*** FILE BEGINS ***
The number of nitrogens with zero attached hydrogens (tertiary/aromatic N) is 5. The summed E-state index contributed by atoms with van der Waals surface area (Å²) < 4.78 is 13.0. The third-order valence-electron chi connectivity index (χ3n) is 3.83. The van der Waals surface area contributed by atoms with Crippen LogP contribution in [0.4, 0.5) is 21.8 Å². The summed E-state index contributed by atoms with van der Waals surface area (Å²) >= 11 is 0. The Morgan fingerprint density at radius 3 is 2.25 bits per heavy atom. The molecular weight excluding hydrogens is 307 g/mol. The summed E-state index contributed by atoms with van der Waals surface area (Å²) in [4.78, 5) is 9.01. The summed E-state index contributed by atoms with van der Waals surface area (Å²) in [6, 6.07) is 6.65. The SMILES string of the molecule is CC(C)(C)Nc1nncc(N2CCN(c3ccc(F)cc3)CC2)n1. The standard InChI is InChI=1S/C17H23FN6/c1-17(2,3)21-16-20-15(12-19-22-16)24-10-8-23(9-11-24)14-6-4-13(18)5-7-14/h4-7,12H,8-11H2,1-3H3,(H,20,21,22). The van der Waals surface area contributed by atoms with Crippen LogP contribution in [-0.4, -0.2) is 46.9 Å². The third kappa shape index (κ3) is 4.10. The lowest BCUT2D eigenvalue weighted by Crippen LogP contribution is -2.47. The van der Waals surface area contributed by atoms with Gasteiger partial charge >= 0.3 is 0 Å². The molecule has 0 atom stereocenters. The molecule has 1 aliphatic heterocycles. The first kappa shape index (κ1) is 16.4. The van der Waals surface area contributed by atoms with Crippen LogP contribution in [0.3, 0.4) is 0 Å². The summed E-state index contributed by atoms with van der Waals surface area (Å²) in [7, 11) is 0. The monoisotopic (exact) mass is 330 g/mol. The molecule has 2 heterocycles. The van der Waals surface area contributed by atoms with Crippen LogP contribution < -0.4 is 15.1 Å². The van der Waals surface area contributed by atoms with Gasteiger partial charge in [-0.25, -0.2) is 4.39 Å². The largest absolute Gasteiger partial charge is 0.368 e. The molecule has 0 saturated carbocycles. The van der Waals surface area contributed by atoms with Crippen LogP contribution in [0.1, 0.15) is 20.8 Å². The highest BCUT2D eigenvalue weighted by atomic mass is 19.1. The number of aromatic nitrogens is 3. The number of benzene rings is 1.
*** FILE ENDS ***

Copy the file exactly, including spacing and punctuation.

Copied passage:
The number of nitrogens with zero attached hydrogens (tertiary/aromatic N) is 5. The summed E-state index contributed by atoms with van der Waals surface area (Å²) < 4.78 is 13.0. The third-order valence-electron chi connectivity index (χ3n) is 3.83. The van der Waals surface area contributed by atoms with Crippen LogP contribution in [0.4, 0.5) is 21.8 Å². The summed E-state index contributed by atoms with van der Waals surface area (Å²) >= 11 is 0. The Morgan fingerprint density at radius 3 is 2.25 bits per heavy atom. The molecular weight excluding hydrogens is 307 g/mol. The summed E-state index contributed by atoms with van der Waals surface area (Å²) in [4.78, 5) is 9.01. The summed E-state index contributed by atoms with van der Waals surface area (Å²) in [6, 6.07) is 6.65. The SMILES string of the molecule is CC(C)(C)Nc1nncc(N2CCN(c3ccc(F)cc3)CC2)n1. The standard InChI is InChI=1S/C17H23FN6/c1-17(2,3)21-16-20-15(12-19-22-16)24-10-8-23(9-11-24)14-6-4-13(18)5-7-14/h4-7,12H,8-11H2,1-3H3,(H,20,21,22). The van der Waals surface area contributed by atoms with Crippen LogP contribution in [-0.4, -0.2) is 46.9 Å². The third kappa shape index (κ3) is 4.10. The lowest BCUT2D eigenvalue weighted by Crippen LogP contribution is -2.47. The van der Waals surface area contributed by atoms with Gasteiger partial charge >= 0.3 is 0 Å². The molecule has 0 atom stereocenters. The molecule has 1 aliphatic heterocycles. The first kappa shape index (κ1) is 16.4. The van der Waals surface area contributed by atoms with Crippen LogP contribution in [0.3, 0.4) is 0 Å². The summed E-state index contributed by atoms with van der Waals surface area (Å²) in [7, 11) is 0. The monoisotopic (exact) mass is 330 g/mol. The molecule has 2 heterocycles. The van der Waals surface area contributed by atoms with Crippen LogP contribution < -0.4 is 15.1 Å². The van der Waals surface area contributed by atoms with Gasteiger partial charge in [-0.25, -0.2) is 4.39 Å². The largest absolute Gasteiger partial charge is 0.368 e. The molecule has 0 saturated carbocycles. The van der Waals surface area contributed by atoms with Crippen LogP contribution in [0.1, 0.15) is 20.8 Å². The highest BCUT2D eigenvalue weighted by atomic mass is 19.1. The number of aromatic nitrogens is 3. The number of benzene rings is 1.